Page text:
- Illegal ivory smuggling continues to take place at an alarming rate, despite seizure of hundreds of kilograms, dismantling of networks and nabbing of smugglers.
"Consumer demand is booming, and domestic trade is out of control. Until this is addressed, we will not see an end to the bloodshed," Michael Wamithi, Global Elephant Program Manager of International Fund for Animal Welfare (IFAW), said.
"The recent decision by CITES [Convention on the International Trade of Endangered Species] conference of the parties in June to approve nearly a decade-long suspension of trade in elephant ivory is not enough," Wamithi told IFAW website.
On 20th January this year, Namibian officials arrested and charged three people after they seized 13 elephant tusks of seven dead elephants. The tusks totalled nearly 200 kg of ivory.
Zimbabwean police also arrested 11 suspected poachers who are believed to have killed 15 elephants within two weeks in Hwange National Park.
Similarly, Cameroonian security has disbanded a poaching network in the South where they confiscated 20 tusks.
"We must consider the breadth of this issue. The problem is not merely in Africa - past incidences have indicated China is the most likely final destination for illegal ivory. This side of the issue must be recognized and tackled. We must do everything in our power to halt their obtainment of pending ivory stockpiles," Wamithi said.
With the approval of Japan, CITES standing committee will meet in July 2008 to determine China's acceptance as a trading partner.
But Wamithi said China's application should be rejected mainly because elephant range states lack the resources to protect themselves against consumer demand.
IFAW's investigations into China's ivory trade regulations revealed that the country's domestic trade control mechanisms are far from being adequate. As such, it is impossible to ensure that continued trade in ivory will not negatively impact African and Asian elephant populations.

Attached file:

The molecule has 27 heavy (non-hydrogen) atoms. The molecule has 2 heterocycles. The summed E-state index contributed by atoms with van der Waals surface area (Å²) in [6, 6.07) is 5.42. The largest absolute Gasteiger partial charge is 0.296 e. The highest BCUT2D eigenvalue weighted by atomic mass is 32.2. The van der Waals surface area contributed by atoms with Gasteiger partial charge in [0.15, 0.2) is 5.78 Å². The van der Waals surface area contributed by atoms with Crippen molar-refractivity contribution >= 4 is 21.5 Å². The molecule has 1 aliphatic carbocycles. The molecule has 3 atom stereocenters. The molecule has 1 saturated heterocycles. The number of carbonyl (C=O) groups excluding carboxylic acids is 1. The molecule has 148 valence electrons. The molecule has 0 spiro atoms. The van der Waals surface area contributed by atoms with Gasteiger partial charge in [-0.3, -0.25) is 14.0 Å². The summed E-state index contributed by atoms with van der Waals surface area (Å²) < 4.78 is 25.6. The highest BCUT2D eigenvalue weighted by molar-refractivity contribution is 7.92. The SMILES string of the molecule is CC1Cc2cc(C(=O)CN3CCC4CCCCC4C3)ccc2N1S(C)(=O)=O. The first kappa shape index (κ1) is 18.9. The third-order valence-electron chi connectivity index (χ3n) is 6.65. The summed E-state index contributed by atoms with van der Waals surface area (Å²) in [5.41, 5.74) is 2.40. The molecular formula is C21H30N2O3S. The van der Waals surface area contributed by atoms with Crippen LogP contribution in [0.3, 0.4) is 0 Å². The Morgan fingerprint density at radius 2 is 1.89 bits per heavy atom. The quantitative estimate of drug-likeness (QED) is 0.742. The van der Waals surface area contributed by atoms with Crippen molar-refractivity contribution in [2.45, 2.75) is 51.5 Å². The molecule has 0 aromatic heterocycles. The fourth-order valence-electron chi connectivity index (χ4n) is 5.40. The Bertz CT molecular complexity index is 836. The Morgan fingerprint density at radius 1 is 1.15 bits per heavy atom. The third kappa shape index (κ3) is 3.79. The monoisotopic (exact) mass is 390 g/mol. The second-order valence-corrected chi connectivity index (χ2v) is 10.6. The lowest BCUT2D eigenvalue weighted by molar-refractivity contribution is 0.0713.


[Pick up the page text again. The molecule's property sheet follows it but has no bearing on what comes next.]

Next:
afrol News - It is called "financial inclusion", and it is a key government policy in Rwanda. The goal is that, by 2020, 90 percent of the population is to have and actively use bank accounts. And in only four years, financial inclusion has doubled in Rwanda.
afrol News - The UN's humanitarian agencies now warn about a devastating famine in Sudan and especially in South Sudan, where the situation is said to be "imploding". Relief officials are appealing to donors to urgently fund life-saving activities in the two countries.
afrol News - Fear is spreading all over West Africa after the health ministry in Guinea confirmed the first Ebola outbreak in this part of Africa. According to official numbers, at least 86 are infected and 59 are dead as a result of this very contagious disease.
afrol News - It is already a crime being homosexual in Ethiopia, but parliament is now making sure the anti-gay laws will be applied in practical life. No pardoning of gays will be allowed in future, but activist fear this only is a signal of further repression being prepared.
afrol News / Africa Renewal - Ethiopia's ambitious plan to build a US$ 4.2 billion dam in the Benishangul-Gumuz region, 40 km from its border with Sudan, is expected to provide 6,000 megawatts of electricity, enough for its population plus some excess it can sell to neighbouring countries.